8 Lansdowne Crescent,
      May 10, 1859.

p.xiCONTENTS.

 

PAGE

Introductory Chapter

1

CHAPTER I.

A VillageNot Picturesque

19

CHAPTER II.

Illustrations of Character

39

CHAPTER III.

Slow Advancing

61

CHAPTER IV.

Sowing Seed

81

CHAPTER V.

Homes and No Homes

107

p. xiiCHAPTERVI.

Difficulties

125

CHAPTER VII.

Giving and Receiving

143

CHAPTER VIII.

Light upon a Dark Subject

157

CHAPTER IX.

Our Missionaries

175

CHAPTER X.

Our Baby

195

CHAPTER XI.

Letters

213

CHAPTER XII.

Obstacles: Who shall remove them?

237

Appendix

259

p.1INTRODUCTORY.

“Give all thou canst; high Heaven rejectsthe lore
Of nicely calculated less and more.”

Wordsworth.

p. 3A FEW weeks ago I was visiting the Libraryin the British Museum.  Two gentlemen, who stood near me,appeared very earnest in the pursuit of something which theywanted.  Presently, by an exclamation of delight, Iunderstood that their search had been successful; they had foundwhat they had sought.  And what had they found?  A veryold book, so badly printed as to be read with difficulty, andcontaining information of what must have taken place at least twothousand years ago—information very interesting andimportant to the old Romans, no doubt; and which would have beenstill more so, if they could have foreseen what delight it wouldhave imparted, centuries later, to two inhabitants of a remoteisland in the north, who could not possibly be affected byit.  But so it is: some minds prefer to dwell on the past;others live in the present; and some seem of opinion that“man never is, but always to be, blest.” This diversity is no doubt necessary; all do some good: theantiquarian adds to the interest of our libraries, if not of ourlives; and we owe much to those who teach us to look forward, ifthey will only at the p. 4same time help us to look upward: butto such as wish to do something, who desire to have aninfluence on the great living history which every day is writingafresh, the passing events of the time have the greatest charm,because they not only present food for reflection, butopportunity for exertion.

We not unfrequently hear people speak of life in such a way aswould lead us to suppose that there had been some mistake as tothe date of their birth.  Had they come a little earlier ora little later, it would have been different; but the presentseems to afford them no object of interest.  They complainof intolerable dulness, the weariness of life; and in watchingthe cheerless, the objectless existence of such people, we wonderthat it is recorded of only a single individual, that one morninghe shot himself, for the reason assigned on a slip of paper whichhe had left on the dressing-table—“I am tired ofliving only to breakfast, dine, and sup.”

I have often thought, when listening to such complaints, ofthe prayer of Elisha for his unbelieving servant, “Lord, Ipray thee, open his eyes, that he may see;” and if the Lordwould do for them as He did for this servant, and open theireyes—not to see “mountains full of horses andchariots of fire” waiting to deliver them—but alleys,and lanes, and villages, full of the needy and the sick, waitingfor loving hearts and kind hands to come and help them to risefrom their degradation, wretchedness, and filth,—the strainwould be changed; and, in the contemplation of such a vast p. 5amount oflabour, followed by such rich reward, we should rather expect tohear, if it must still be the language of complaint:—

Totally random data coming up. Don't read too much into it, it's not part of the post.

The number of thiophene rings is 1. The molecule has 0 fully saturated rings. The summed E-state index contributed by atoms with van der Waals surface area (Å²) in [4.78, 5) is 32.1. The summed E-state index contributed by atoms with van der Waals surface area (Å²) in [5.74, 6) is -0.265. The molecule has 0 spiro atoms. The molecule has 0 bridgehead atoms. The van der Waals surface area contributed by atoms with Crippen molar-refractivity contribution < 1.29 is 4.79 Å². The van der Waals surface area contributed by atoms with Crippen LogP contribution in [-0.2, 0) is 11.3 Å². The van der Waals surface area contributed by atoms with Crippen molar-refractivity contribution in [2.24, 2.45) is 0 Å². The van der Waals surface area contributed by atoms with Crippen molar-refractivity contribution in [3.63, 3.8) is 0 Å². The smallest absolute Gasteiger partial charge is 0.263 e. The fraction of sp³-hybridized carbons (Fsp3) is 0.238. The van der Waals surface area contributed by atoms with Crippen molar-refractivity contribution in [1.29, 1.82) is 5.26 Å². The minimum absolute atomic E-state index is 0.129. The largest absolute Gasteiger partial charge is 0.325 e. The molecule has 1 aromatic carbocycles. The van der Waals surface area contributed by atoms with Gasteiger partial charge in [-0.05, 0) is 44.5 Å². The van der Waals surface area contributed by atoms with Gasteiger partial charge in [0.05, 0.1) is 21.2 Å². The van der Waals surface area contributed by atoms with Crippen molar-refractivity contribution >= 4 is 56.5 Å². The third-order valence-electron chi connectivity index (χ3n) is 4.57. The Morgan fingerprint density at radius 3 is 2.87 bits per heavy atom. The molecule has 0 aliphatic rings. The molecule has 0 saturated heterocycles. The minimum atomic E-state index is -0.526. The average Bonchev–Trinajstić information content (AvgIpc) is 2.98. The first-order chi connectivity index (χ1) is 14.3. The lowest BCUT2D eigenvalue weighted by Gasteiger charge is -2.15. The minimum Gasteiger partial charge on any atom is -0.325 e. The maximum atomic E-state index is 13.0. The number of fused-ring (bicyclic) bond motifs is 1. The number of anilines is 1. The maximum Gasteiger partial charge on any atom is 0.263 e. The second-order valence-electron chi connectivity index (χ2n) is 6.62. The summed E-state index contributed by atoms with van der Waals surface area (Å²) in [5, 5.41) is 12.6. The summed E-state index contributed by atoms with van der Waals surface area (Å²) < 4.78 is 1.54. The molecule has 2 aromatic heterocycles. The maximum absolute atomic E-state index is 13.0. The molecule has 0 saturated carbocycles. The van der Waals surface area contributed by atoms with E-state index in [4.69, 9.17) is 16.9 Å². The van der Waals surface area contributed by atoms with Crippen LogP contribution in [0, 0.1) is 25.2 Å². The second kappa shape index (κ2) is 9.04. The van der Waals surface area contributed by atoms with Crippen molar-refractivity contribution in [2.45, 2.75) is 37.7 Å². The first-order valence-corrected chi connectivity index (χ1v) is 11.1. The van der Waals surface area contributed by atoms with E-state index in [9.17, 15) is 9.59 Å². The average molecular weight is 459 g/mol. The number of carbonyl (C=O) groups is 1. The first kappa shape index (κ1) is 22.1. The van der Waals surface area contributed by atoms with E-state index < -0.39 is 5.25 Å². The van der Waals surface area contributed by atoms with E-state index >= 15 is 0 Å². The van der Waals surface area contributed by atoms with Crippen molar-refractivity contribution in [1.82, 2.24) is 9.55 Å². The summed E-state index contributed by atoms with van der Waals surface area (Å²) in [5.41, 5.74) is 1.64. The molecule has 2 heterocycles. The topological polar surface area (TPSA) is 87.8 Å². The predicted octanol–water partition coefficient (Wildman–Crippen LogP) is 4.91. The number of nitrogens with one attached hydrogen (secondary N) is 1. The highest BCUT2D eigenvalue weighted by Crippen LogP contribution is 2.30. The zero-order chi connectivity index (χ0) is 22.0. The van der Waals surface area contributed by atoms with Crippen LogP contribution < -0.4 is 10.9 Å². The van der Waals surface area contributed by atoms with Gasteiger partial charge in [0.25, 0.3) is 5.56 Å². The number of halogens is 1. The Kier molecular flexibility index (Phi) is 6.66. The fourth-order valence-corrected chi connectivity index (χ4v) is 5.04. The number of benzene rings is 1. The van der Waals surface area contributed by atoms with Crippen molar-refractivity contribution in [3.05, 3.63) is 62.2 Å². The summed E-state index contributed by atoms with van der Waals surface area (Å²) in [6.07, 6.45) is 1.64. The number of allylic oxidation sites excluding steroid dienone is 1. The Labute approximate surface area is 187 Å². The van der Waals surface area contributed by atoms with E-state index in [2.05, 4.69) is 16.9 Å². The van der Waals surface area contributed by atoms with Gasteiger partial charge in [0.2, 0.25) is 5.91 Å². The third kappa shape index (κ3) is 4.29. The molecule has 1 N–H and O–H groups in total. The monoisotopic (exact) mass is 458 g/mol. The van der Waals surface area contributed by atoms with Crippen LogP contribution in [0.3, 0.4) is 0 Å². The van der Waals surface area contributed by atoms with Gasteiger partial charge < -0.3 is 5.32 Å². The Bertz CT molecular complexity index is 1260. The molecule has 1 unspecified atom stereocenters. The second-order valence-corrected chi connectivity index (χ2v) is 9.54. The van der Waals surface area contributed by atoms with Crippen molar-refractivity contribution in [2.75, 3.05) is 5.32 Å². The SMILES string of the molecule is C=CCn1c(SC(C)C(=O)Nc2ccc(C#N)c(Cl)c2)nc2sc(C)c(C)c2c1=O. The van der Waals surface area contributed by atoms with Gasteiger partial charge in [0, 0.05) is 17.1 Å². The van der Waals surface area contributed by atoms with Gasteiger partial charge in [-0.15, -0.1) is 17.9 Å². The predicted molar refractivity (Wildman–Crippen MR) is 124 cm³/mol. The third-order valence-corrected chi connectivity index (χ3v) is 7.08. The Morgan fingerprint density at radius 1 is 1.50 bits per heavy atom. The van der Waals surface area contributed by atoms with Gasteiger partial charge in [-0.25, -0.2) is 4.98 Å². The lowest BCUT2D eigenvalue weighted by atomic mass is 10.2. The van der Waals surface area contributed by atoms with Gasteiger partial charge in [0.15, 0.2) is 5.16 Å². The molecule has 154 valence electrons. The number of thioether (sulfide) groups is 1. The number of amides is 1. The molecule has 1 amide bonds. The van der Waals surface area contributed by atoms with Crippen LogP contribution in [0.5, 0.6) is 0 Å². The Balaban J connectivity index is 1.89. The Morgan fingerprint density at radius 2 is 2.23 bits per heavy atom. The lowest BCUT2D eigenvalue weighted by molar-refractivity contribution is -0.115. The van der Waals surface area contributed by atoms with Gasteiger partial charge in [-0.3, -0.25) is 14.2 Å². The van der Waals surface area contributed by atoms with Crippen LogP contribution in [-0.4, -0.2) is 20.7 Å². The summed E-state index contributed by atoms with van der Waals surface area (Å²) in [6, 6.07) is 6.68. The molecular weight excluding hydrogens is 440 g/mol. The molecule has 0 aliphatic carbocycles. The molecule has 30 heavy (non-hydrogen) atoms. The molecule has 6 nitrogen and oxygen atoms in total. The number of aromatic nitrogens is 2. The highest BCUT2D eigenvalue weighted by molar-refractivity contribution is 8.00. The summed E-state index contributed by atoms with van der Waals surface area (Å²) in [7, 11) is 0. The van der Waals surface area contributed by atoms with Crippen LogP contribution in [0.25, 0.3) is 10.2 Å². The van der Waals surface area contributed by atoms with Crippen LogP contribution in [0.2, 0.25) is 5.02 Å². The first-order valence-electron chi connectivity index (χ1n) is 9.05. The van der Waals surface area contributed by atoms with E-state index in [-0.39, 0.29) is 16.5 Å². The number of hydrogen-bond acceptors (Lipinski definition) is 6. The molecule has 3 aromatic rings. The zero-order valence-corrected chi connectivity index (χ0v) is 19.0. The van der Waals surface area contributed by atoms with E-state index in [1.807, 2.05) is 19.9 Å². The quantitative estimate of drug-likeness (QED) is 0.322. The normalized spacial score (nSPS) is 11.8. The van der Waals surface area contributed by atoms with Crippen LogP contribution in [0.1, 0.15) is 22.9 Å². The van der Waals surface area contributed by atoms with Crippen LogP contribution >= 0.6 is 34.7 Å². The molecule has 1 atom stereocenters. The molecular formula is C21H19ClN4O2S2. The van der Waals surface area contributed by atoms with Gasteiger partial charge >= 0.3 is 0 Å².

“O wretched yet inevitable spite
Of our short span! and we must yield our breath,
And wrap us in the lazy coil of death;
So much remaining of unproved delight!”

There are many indications in the present day that the fieldsare “white unto harvest.”  Several things, thatwere looked upon some years ago as experiments, have been soeminently successful, that no unprejudiced mind can doubt thatthey are the means which God has blessed, and by which He intendsto accomplish a great work of reformation in this country. It was a glorious sight at St Martin’s Hall, on the 2d ofMarch, when 567 young persons came forward to claim the prize forhaving remained a twelvemonth in a situation; and, were it notfor the strictness of the rules, excluding all apprentices,requiring a written character from a master or mistress, it wasstated that as many as 1500 would have been present.  Allthese had been rescued from well-nigh certain destruction by theRagged School, and had there received the education whichqualified them to take these situations.  There must havebeen joy in the presence of the angels of God that night, as theywitnessed these rescued ones sitting together, and listeningeagerly to words by which their souls might live; and which, ifthe prayers of many there were answered, would prepare them toreceive an incorruptible prize, that can never fade away.

p. 6Whilstthese facts convey resistless evidence to the mind, that thesepoor outcasts can be lifted out of their wretchedness andbe saved, the conviction deepens, that God will hold usresponsible to do this work; and, in all the labour ever requiredof our hands, it has never been so necessary that whosoever wouldengage in it must be taught of the Lord.  We have to praynot only that the Lord of the harvest would send more labourersinto the harvest, but also that He would endow them with just thespirit and power necessary for this particular work.  Innoticing the physical wants and requirements of this country,nothing strikes us more forcibly than the certainty with whichthe demand creates the supply.  No matter how intricate andcomplicated the required machinery may be, heads are always to befound clever enough to invent, and hands skilful enough to workit.  In fact, the degree of perfection attained in this wayis enough to make us “proud of the age we livein.”  If machinery and steam-power had